“The worst conceivable thing has happened, and it has been mended…All shall be well, and all shall be well and all manner of thing shall be well.” ~Julian of Norwich
I’m not sure when I first read this quote, but it came to my mind that awful morning. And I played it over and over in my head, reassuring my broken heart that indeed, the worst had already happened, and been mended.
Death had died.
Christ was risen-the firstfruits of many brethren.
Read the rest here: Resurrection: Reality and Reassurance
It is tempting to forget that there were three long days and nights between the crucifixion and the resurrection beause the way we observe this season rushes us past the pain to embrace the promise.
But it’s not hard for me to imagine how the disciples felt when they saw Jesus was dead. It was neither what they expected nor what they prayed for.
There were many points in the story when things could have gone a different way:
- When taken by the religious leaders-surely, they thought, He will explain Himself, they will let Him go.
- When taken before Pilate-Rome will refuse to get involved with our spiritual squabbles, Pilate won’t authorize His death.
- When presented to the crowd-no Jew would rather have a wicked murderer released instead of a humble, healing Rabbi.
At every turn, every expectation they had for a “happy ending” was dashed to the ground.
Read the rest here: Living Between the Crucifixion and the Resurrection
“On the one hand Death is the triumph of Satan, the punishment of the Fall, and the last enemy. Christ shed tears at the grave of Lazarus and sweated blood in Gethsemane: the Life of Lives that was in Him detested this penal obscenity not less than we do, but more.
On the other hand, only he who loses his life will save it. We are baptized into the death of Christ, and it is the remedy for the Fall. Death is, in fact, what some modern people call “ambivalent.” It is Satan’s great weapon and also God’s great weapon: it is holy and unholy; our supreme disgrace and our only hope; the thing Christ came to conquer and the means by which He conquered.”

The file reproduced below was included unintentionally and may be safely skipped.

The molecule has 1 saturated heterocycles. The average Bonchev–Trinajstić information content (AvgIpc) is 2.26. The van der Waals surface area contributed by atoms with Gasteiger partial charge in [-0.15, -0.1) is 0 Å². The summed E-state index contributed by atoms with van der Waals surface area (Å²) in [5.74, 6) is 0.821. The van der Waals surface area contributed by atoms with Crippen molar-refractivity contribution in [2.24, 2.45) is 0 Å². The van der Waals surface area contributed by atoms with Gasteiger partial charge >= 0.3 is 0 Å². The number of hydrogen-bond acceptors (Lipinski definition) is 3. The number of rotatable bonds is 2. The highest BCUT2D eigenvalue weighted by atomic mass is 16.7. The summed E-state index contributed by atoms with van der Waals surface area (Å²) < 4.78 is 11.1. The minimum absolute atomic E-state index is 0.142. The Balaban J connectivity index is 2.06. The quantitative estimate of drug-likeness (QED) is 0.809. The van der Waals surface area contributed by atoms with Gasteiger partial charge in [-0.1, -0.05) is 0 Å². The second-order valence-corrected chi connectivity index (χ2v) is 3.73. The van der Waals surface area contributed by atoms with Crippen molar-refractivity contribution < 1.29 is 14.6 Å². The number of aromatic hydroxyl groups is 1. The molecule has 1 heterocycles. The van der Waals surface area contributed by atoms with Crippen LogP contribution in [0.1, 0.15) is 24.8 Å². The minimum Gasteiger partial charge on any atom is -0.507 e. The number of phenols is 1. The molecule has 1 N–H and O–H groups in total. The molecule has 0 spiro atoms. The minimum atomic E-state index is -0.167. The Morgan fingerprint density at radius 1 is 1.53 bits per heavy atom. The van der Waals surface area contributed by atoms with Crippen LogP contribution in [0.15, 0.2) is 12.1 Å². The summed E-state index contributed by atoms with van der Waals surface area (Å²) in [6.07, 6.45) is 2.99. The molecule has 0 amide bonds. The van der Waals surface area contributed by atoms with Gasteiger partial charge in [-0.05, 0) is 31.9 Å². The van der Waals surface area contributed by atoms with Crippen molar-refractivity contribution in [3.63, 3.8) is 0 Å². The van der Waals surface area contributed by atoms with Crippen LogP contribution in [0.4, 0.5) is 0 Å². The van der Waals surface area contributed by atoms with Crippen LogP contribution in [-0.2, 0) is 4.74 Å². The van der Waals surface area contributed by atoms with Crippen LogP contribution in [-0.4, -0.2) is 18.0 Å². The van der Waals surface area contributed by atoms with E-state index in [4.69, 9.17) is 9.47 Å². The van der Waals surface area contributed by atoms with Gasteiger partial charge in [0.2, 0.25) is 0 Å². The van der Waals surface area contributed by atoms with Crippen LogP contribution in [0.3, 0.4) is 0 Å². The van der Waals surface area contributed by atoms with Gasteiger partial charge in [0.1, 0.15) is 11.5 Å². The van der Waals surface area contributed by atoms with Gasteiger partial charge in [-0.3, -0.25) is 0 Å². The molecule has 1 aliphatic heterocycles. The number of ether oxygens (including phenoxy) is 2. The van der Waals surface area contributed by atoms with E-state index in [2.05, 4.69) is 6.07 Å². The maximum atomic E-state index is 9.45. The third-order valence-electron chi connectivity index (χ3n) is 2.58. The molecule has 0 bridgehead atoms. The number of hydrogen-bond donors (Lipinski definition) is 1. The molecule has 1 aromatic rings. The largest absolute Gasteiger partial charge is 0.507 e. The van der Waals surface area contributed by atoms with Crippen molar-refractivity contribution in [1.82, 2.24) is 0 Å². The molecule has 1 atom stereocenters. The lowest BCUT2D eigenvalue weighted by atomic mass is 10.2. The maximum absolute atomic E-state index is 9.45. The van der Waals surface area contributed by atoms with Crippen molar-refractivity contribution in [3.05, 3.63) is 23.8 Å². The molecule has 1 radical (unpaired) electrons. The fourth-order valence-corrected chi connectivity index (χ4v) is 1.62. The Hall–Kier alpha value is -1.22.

~C.S. Lewis, Miracles
Bury a child and suddenly the death of Christ becomes oh, so personal. The image of Mary at the foot of the cross is too hard to bear.
Read the rest here: Remember: Why Good Friday Matters as Much as Resurrection Sunday
Today is the day on the church calendar when we pause and reflect on the Last Supper, and the last words of Jesus to His disciples.
A year’s worth of sermons is contained in John 13-17 but this week I have been drawn to just one verse:
[Jesus said] “Now I am giving you a new command—love one another. Just as I have loved you, so you must love one another. This is how all men will know that you are my disciples, because you have such love for one another.”
John 13:34 PHILLIPS
Read the rest here: Maundy Thursday
In some liturgical Christian traditions, today is the day the church remembers and honors Mary anointing the feet of Jesus with expensive and rare perfume.
It was a beautiful act of great sacrifice as the perfume would ordinarily be a family treasure broken and used only at death for anointing a beloved body.
It’s also an expression of deep sorrow because somehow Mary knew.
So she poured out her precious gift on the One Who loves her most.
Tears are my sacrifice.
Holy Week Reflections: Sorrow Lifted as Sacrifice
Growing up in church I was always taught the story of Jesus clearing the Temple of money changers from a couple of perspectives. One, that He experienced and expressed righteous anger-as distinct from most of our own selfish human anger; and two, that doing business in God’s sanctuary was a no-no.
As I got older and began studying Scripture for myself without all the cues provided in Sunday School booklets for how I should be interpreting the verses, I came to a little different understanding of this very familiar passage.
Read the rest here: Holy Week Reflections: Clearing Our Own Temples
As we enter the week on the Christian calendar when most churches celebrate the death, burial and resurrection of Jesus Christ, I am reminded that often we race past the road that lead to Calvary and linger at the empty tomb.
But to understand the beauty of forgiveness and the blessing of redemption, we MUST acknowledge the sorrow of sin and the burden of brokenness.
When our sacred spaces draw boundaries around what we can bring to the Lord’s Table, we exclude the very ones who are desperate for the bread and cup.
Read the rest here: Making Space for Brokenness at the Table of the LORD